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4 Dec 2002 : Column 946—continued

Mr. Dominic Grieve (Beaconsfield): Does the hon. Gentleman agree that the Prime Minister's comments today introduce a slightly worrying feature to the debate? It is important that we have a rational debate, but for the Prime Minister to suggest—I also heard his words today—that those who are acquitted by juries are

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guilty seems to run counter to the entirety of our legal principles and to start our serious debate on quite the wrong foot.

Simon Hughes: I absolutely agree with the hon. Gentleman. I was extremely troubled by what the Prime Minister said in answer to the question asked from the Labour Benches. The Government are becoming increasingly obsessed with putting up the conviction rate as though that were the right test and with trying to produce a system that makes that outcome more likely. The danger is that they will start to cut corners, to eat away at liberties and to undermine the criminal justice system, which used to have the best reputation in the world.

Other things concern me. I hear mixed messages from the Government about whether the number of people in prison ought to be increased or decreased. The Prime Minister seems to say that more people need to be put in prison; the Home Secretary seems to say that fewer people need to be imprisoned. We on the Liberal Democrat Benches believe that many people who are in prison do not need to be there and that we should not seek to go on increasing the numbers.

It would be helpful if the Government would make it clear whether it is their wish that prison numbers should start to go down and that the recent huge increase and huge overcrowding are trends that should not be replicated, with the danger of 100,000 people being locked up, increasingly two to a cell and with increasingly unsuccessful outcomes.

Miss Widdecombe: Of course there is a difference between deploring overcrowding, as I did today, and taking a view as to whether more or fewer people should be in prison. With overcrowding, the number of places is inadequate no matter how many people there are. I put it to the hon. Gentleman that the aim of the justice system is not to imprison more or fewer people; the aim must be to find places where courts determine that custody is appropriate to protect the public.

Simon Hughes: I agree with the right hon. Lady, but if she looks at the figures—she probably knows them as well as I do and will probably remember them specifically from her time as a Minister—she will see that, 10 years ago, one in 26 people who appeared before the courts went into custody. Now, one in 13 do so—exactly double the number. The same number of people appears before the courts and I cannot believe that is it necessary for double the number of people to be sent into custody now compared with 10 years ago. That happens because fines or alternatives to custody are not considered or thought to be inadequate. [Interruption.] The right hon. Lady says from a sedentary position that there is more crime, but I have to challenge her: there is not.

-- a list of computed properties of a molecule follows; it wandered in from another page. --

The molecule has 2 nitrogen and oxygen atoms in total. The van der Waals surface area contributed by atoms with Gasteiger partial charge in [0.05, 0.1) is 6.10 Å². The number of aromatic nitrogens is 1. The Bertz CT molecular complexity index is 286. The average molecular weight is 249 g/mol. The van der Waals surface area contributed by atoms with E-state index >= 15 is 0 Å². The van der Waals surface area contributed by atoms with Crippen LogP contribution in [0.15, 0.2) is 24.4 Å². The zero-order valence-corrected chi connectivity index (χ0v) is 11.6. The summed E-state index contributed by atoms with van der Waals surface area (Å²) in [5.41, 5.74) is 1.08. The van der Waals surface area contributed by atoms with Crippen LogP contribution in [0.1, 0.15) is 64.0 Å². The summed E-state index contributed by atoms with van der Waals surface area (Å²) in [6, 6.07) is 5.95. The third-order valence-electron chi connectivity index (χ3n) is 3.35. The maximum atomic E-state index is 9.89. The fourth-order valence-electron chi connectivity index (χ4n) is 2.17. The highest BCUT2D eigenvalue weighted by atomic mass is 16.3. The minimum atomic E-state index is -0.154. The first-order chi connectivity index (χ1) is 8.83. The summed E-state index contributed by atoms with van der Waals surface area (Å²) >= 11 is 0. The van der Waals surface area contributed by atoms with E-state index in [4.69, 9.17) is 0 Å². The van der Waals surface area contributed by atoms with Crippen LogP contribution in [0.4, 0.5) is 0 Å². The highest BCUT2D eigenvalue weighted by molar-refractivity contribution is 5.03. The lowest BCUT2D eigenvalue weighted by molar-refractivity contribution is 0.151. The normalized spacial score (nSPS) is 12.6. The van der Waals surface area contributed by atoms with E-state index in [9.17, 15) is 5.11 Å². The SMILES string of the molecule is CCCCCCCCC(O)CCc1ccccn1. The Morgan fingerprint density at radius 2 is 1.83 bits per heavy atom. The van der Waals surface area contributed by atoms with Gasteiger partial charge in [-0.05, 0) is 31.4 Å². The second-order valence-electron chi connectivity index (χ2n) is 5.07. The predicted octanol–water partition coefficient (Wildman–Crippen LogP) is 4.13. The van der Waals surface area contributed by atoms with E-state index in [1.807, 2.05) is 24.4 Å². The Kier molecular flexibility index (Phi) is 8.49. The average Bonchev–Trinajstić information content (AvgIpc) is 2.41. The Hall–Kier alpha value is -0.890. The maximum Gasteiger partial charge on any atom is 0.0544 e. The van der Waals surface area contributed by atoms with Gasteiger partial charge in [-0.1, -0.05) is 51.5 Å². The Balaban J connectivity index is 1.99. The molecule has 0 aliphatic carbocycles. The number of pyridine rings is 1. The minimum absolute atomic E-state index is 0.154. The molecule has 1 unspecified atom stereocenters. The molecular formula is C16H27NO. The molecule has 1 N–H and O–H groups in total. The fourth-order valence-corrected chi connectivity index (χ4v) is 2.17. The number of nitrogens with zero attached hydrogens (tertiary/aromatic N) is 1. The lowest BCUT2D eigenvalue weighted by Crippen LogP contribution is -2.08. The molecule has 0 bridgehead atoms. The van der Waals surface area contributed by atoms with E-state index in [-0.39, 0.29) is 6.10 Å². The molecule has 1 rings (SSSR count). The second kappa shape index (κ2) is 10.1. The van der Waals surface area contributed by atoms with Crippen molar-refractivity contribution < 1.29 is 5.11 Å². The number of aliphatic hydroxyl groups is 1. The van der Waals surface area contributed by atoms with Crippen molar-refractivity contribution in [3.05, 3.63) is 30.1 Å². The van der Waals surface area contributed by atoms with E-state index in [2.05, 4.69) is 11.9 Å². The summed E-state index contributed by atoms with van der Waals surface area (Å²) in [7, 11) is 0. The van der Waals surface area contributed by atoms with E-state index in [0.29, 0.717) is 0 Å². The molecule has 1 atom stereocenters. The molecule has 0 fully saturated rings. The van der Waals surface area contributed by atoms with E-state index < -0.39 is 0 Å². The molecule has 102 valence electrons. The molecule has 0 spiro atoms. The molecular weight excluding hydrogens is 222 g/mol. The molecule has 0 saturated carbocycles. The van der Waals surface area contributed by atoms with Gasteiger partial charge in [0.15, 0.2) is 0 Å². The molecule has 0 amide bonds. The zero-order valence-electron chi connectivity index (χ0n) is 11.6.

Miss Widdecombe: I said that the system has brought crime down.

Simon Hughes: It may or may not have brought crime down, but the Liberal Democrats share the view of the Director General of the Prison Service that the length of

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prison sentences imposed by the courts, especially magistrates courts, is drifting upwards, as is the frequency with which they impose prison sentences, and that more effective alternatives to custody should be available so that the best punishment and treatment is provided.

Miss Widdecombe: I am grateful to the hon. Gentleman for giving way a second time; it is extremely generous of him. What I said from a sedentary position—I did not dare test his generosity by standing up again—was not that there is more crime now, but that the system brought crime down. Does he accept that, in fact, a sharp increase in the prison population has coincided with the only sharp decrease in crime that we have had in 30 years?

Simon Hughes: The answer is that, as the right hon. Lady rightly suggests, there is one recent period when an increase in the prison population coincided with a fall in the crime figures, but whether the two things are directly linked is much more disputable. All that I know from those who do such things for their day jobs all the time is that, at the moment, the prison system has a high failure rate in terms of reoffending, particularly for young people, but for adults as well. We need a more successful punishment regime, with fewer people being imprisoned and more people receiving punishment in the community so that they can keep their jobs and stop their families breaking up. That must be a better alternative.